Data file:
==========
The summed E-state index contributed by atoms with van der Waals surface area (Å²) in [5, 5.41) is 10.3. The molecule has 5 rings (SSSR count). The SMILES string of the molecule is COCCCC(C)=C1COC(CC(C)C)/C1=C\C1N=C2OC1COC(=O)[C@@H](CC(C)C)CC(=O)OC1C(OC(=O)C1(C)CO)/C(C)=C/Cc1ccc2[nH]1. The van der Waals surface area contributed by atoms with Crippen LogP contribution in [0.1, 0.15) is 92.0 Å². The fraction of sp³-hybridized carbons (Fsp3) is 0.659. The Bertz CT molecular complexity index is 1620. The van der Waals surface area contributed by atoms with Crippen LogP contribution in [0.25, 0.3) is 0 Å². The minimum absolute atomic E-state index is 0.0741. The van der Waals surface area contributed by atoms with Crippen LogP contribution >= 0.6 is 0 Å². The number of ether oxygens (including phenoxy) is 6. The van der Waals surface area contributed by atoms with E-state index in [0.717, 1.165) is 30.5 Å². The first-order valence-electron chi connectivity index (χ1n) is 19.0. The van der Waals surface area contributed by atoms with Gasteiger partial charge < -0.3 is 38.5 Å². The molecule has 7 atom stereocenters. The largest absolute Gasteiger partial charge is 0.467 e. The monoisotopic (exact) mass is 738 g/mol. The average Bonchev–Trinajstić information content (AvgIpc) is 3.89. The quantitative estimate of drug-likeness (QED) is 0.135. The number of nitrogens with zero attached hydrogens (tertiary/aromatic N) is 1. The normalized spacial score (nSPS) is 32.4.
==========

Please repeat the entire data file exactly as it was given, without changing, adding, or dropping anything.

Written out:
The summed E-state index contributed by atoms with van der Waals surface area (Å²) in [5, 5.41) is 10.3. The molecule has 5 rings (SSSR count). The SMILES string of the molecule is COCCCC(C)=C1COC(CC(C)C)/C1=C\C1N=C2OC1COC(=O)[C@@H](CC(C)C)CC(=O)OC1C(OC(=O)C1(C)CO)/C(C)=C/Cc1ccc2[nH]1. The van der Waals surface area contributed by atoms with Crippen LogP contribution in [0.1, 0.15) is 92.0 Å². The fraction of sp³-hybridized carbons (Fsp3) is 0.659. The Bertz CT molecular complexity index is 1620. The van der Waals surface area contributed by atoms with Crippen LogP contribution in [0.25, 0.3) is 0 Å². The minimum absolute atomic E-state index is 0.0741. The van der Waals surface area contributed by atoms with Crippen LogP contribution >= 0.6 is 0 Å². The number of ether oxygens (including phenoxy) is 6. The van der Waals surface area contributed by atoms with E-state index in [0.717, 1.165) is 30.5 Å². The first-order valence-electron chi connectivity index (χ1n) is 19.0. The van der Waals surface area contributed by atoms with Gasteiger partial charge < -0.3 is 38.5 Å². The molecule has 7 atom stereocenters. The largest absolute Gasteiger partial charge is 0.467 e. The monoisotopic (exact) mass is 738 g/mol. The average Bonchev–Trinajstić information content (AvgIpc) is 3.89. The quantitative estimate of drug-likeness (QED) is 0.135. The number of nitrogens with zero attached hydrogens (tertiary/aromatic N) is 1. The normalized spacial score (nSPS) is 32.4.